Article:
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New Liberian President


Liberia's new president has taken the oath of office. Ellen Johnson-Sirleaf is Africa's first elected female head of government. She has served twice as Liberia's finance minister and has also worked at the World Bank and the United Nations.

Ms. Sirleaf was elected to a six-year term in November 2005, having defeated former football [soccer] star George Weah in a runoff election. In her inaugural speech, President Sirleaf said that she will lead by example and intends to fight governmental corruption:

"We will confront it. . . .Any member of my administration who sees this affirmation as mere posturing, or yet another attempt by another leader to play to the gallery on this grave issue should think twice."

Liberia's last elected president was Charles Taylor. During his six years in office, unemployment and illiteracy rates rose to above seventy-five percent in Liberia. There was little economic investment. Rather than working to improve life for Liberians, Taylor supported rebels who wreaked havoc in Liberia and terrorized the civilian population in neighboring Sierra Leone. He was forced into exile in 2003. Now living in Nigeria, Charles Taylor is under indictment for crimes against humanity and war crimes by the Special Court for Sierra Leone.

Jendayi Frazer is U.S. Assistant Secretary of State for African Affairs. She says that in 2004 and 2005 the U.S. provided Liberia with eight-hundred-forty-million dollars in assistance:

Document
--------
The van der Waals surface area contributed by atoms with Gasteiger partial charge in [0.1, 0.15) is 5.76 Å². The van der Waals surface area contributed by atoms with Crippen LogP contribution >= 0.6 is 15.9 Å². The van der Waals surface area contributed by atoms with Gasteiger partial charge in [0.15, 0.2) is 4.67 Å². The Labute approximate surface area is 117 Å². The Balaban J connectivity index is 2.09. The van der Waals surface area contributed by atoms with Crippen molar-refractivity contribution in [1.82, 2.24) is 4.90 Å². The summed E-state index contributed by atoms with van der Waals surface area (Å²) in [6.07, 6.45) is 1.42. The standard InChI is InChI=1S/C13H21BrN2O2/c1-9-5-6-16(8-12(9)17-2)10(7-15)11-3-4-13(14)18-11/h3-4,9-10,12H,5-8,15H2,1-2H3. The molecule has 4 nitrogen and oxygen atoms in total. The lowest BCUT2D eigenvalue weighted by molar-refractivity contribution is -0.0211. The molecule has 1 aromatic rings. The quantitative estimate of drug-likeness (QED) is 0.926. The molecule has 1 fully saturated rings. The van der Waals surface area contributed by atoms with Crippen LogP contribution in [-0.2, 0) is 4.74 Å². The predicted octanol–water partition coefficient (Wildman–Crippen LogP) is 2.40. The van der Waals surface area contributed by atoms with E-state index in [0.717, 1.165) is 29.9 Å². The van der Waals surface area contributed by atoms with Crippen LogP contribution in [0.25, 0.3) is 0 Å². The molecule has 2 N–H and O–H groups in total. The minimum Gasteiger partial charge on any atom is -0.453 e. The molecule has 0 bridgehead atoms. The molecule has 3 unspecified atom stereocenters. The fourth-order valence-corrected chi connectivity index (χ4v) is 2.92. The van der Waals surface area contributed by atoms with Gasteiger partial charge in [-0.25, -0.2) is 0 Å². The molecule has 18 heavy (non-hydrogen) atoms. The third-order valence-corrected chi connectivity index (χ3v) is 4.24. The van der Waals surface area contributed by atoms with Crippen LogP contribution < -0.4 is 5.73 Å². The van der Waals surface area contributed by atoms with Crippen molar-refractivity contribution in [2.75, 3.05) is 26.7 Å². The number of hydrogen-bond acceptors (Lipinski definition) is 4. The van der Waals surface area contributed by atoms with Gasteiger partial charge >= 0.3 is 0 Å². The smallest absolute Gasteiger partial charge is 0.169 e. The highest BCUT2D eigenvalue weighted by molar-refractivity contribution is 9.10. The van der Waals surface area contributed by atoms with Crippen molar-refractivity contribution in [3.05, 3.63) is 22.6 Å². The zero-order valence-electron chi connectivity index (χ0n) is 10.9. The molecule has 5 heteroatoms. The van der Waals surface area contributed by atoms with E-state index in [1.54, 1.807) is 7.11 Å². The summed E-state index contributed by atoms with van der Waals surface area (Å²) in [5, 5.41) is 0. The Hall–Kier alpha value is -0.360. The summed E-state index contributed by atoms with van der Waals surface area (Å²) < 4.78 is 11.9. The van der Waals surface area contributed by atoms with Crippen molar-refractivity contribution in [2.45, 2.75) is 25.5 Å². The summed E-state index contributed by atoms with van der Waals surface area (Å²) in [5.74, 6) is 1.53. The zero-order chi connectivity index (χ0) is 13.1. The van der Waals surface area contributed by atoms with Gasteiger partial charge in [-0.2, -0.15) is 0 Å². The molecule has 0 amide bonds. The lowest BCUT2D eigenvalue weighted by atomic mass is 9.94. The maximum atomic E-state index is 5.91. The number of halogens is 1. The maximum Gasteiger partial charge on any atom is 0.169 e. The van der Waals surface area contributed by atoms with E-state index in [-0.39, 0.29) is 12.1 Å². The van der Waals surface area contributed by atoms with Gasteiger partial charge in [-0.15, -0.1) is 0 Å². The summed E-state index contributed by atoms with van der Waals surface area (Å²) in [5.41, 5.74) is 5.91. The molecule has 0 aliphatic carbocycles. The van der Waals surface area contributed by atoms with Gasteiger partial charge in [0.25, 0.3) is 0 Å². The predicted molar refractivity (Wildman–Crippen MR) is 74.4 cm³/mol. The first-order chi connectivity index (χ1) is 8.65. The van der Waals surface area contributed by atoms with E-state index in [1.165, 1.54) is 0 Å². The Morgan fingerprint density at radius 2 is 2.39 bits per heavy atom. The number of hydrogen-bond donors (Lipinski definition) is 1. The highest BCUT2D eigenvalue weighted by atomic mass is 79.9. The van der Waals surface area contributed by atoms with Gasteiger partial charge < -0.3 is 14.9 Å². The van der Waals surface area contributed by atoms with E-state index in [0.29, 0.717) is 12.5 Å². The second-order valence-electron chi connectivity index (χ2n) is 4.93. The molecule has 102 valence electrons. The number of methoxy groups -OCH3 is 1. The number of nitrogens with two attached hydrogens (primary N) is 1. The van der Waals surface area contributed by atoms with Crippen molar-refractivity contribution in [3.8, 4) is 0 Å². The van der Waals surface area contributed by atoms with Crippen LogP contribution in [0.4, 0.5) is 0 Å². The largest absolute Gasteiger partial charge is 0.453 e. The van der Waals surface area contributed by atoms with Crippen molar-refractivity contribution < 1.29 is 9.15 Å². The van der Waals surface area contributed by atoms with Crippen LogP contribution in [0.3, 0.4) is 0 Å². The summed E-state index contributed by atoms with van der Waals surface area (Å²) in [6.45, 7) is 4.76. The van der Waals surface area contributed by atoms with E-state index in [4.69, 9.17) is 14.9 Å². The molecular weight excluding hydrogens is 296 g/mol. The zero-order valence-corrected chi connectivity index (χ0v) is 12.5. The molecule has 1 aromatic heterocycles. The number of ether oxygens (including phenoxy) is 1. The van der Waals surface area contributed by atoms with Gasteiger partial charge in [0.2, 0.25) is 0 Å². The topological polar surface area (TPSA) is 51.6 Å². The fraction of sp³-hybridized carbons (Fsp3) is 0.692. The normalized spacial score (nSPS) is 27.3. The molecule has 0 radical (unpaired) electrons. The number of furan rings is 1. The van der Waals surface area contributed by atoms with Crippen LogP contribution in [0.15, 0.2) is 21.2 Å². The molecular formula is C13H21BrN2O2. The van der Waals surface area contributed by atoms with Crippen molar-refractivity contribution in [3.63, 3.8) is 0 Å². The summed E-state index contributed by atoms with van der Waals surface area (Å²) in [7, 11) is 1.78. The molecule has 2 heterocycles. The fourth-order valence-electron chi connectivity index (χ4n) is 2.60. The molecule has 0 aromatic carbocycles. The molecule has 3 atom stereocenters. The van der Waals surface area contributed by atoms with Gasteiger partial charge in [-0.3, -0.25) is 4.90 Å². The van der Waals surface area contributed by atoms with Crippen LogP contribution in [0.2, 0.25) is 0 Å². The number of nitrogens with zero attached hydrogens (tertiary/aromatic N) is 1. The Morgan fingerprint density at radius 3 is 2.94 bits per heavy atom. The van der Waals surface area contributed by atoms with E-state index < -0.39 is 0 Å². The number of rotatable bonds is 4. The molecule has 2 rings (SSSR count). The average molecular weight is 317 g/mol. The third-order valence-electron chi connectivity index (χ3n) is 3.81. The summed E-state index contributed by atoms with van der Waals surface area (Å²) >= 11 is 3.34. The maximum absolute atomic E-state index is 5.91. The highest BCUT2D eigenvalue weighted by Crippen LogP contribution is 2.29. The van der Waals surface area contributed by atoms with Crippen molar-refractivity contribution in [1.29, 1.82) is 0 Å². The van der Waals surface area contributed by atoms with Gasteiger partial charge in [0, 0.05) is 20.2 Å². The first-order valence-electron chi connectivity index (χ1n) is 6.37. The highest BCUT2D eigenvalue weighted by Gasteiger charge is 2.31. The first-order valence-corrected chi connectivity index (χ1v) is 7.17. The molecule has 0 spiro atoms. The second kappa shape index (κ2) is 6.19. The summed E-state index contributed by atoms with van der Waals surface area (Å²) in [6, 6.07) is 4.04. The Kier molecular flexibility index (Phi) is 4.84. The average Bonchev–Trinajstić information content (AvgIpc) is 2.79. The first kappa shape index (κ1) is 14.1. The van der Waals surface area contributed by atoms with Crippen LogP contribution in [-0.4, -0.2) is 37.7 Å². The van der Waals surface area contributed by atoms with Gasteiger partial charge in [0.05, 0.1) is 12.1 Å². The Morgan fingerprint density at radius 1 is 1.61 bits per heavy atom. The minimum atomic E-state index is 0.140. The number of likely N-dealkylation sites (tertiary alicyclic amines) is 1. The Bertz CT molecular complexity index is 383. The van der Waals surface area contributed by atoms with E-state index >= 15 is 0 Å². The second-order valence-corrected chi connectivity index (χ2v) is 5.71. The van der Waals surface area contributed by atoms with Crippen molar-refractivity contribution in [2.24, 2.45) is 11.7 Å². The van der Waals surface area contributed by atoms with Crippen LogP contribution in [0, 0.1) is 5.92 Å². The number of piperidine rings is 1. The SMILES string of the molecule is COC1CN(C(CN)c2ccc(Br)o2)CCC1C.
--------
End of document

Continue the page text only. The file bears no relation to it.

"But more important than U.S. foreign aid is to restore this economy, to restore this infrastructure so that Liberia can benefit from trade and from investment. And that's really going to be the emphasis in terms of the prosperity of the country, is to get them standing on their own feet and to encourage American investors to go in and to help Liberia to reestablish its productive sectors."

With the inauguration of President Sirleaf, says U.S. Secretary of State Condoleezza Rice, "The Liberian people are trying to look forward." And, she says, "We owe it to them to look forward, not backward."

The preceding was an editorial reflecting the views of the United States Government.

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